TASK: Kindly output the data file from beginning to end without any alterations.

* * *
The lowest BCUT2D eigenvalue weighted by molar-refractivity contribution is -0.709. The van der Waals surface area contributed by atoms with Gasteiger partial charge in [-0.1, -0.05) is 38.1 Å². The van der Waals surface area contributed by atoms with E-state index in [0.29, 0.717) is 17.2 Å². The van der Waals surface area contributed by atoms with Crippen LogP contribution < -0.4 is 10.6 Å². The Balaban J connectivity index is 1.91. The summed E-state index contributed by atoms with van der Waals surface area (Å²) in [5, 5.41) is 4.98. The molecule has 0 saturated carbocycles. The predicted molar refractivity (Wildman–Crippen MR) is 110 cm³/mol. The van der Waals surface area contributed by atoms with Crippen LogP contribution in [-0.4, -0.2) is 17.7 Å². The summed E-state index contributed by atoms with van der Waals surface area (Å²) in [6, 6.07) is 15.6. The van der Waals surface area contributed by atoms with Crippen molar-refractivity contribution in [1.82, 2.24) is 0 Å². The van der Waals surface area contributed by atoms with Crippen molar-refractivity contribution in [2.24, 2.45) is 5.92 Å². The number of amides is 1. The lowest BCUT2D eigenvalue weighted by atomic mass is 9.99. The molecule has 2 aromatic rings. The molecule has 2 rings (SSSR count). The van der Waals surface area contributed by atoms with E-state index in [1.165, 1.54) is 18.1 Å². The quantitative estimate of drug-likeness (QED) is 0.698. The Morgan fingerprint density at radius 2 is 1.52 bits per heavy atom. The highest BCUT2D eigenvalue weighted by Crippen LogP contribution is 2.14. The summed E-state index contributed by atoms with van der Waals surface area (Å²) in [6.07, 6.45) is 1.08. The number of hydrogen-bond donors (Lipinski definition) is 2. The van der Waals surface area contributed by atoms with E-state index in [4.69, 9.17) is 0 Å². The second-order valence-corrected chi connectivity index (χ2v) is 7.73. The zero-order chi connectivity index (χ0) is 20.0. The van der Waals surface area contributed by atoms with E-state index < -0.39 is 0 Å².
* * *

The lowest BCUT2D eigenvalue weighted by molar-refractivity contribution is -0.709. The van der Waals surface area contributed by atoms with Gasteiger partial charge in [-0.1, -0.05) is 38.1 Å². The van der Waals surface area contributed by atoms with E-state index in [0.29, 0.717) is 17.2 Å². The van der Waals surface area contributed by atoms with Crippen LogP contribution < -0.4 is 10.6 Å². The Balaban J connectivity index is 1.91. The summed E-state index contributed by atoms with van der Waals surface area (Å²) in [5, 5.41) is 4.98. The molecule has 0 saturated carbocycles. The predicted molar refractivity (Wildman–Crippen MR) is 110 cm³/mol. The van der Waals surface area contributed by atoms with Crippen LogP contribution in [-0.4, -0.2) is 17.7 Å². The summed E-state index contributed by atoms with van der Waals surface area (Å²) in [6, 6.07) is 15.6. The van der Waals surface area contributed by atoms with Crippen molar-refractivity contribution in [1.82, 2.24) is 0 Å². The van der Waals surface area contributed by atoms with Crippen molar-refractivity contribution in [2.24, 2.45) is 5.92 Å². The number of amides is 1. The lowest BCUT2D eigenvalue weighted by atomic mass is 9.99. The molecule has 2 aromatic rings. The molecule has 2 rings (SSSR count). The van der Waals surface area contributed by atoms with E-state index in [1.165, 1.54) is 18.1 Å². The quantitative estimate of drug-likeness (QED) is 0.698. The Morgan fingerprint density at radius 2 is 1.52 bits per heavy atom. The highest BCUT2D eigenvalue weighted by Crippen LogP contribution is 2.14. The summed E-state index contributed by atoms with van der Waals surface area (Å²) in [6.07, 6.45) is 1.08. The number of hydrogen-bond donors (Lipinski definition) is 2. The van der Waals surface area contributed by atoms with E-state index in [4.69, 9.17) is 0 Å². The second-order valence-corrected chi connectivity index (χ2v) is 7.73. The zero-order chi connectivity index (χ0) is 20.0. The van der Waals surface area contributed by atoms with E-state index < -0.39 is 0 Å².